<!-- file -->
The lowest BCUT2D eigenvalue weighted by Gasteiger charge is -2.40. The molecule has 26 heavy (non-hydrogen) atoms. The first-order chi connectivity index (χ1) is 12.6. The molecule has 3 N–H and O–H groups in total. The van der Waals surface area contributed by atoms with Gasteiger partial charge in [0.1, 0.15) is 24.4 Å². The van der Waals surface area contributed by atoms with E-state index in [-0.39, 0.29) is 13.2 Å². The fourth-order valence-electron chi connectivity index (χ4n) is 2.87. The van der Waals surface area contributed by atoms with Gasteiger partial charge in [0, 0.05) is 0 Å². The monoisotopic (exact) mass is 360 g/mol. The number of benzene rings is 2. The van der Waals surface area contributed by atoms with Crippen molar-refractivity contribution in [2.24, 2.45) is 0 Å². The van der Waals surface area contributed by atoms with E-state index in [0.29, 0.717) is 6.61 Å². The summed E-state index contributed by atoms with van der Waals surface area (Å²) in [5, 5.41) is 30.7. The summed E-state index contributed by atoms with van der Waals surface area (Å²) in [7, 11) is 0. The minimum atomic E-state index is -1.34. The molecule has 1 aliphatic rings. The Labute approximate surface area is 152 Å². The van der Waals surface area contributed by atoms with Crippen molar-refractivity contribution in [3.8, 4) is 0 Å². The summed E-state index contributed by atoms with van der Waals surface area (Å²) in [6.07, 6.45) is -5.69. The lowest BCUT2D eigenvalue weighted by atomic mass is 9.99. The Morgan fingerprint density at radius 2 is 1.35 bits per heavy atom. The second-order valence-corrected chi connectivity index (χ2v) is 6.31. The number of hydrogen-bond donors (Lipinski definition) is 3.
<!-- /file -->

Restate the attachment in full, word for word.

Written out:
The lowest BCUT2D eigenvalue weighted by Gasteiger charge is -2.40. The molecule has 26 heavy (non-hydrogen) atoms. The first-order chi connectivity index (χ1) is 12.6. The molecule has 3 N–H and O–H groups in total. The van der Waals surface area contributed by atoms with Gasteiger partial charge in [0.1, 0.15) is 24.4 Å². The van der Waals surface area contributed by atoms with E-state index in [-0.39, 0.29) is 13.2 Å². The fourth-order valence-electron chi connectivity index (χ4n) is 2.87. The van der Waals surface area contributed by atoms with Gasteiger partial charge in [0, 0.05) is 0 Å². The monoisotopic (exact) mass is 360 g/mol. The number of benzene rings is 2. The van der Waals surface area contributed by atoms with Crippen molar-refractivity contribution in [2.24, 2.45) is 0 Å². The van der Waals surface area contributed by atoms with E-state index in [0.29, 0.717) is 6.61 Å². The summed E-state index contributed by atoms with van der Waals surface area (Å²) in [5, 5.41) is 30.7. The summed E-state index contributed by atoms with van der Waals surface area (Å²) in [7, 11) is 0. The minimum atomic E-state index is -1.34. The molecule has 1 aliphatic rings. The Labute approximate surface area is 152 Å². The van der Waals surface area contributed by atoms with Crippen molar-refractivity contribution in [3.8, 4) is 0 Å². The summed E-state index contributed by atoms with van der Waals surface area (Å²) in [6.07, 6.45) is -5.69. The lowest BCUT2D eigenvalue weighted by atomic mass is 9.99. The Morgan fingerprint density at radius 2 is 1.35 bits per heavy atom. The second-order valence-corrected chi connectivity index (χ2v) is 6.31. The number of hydrogen-bond donors (Lipinski definition) is 3.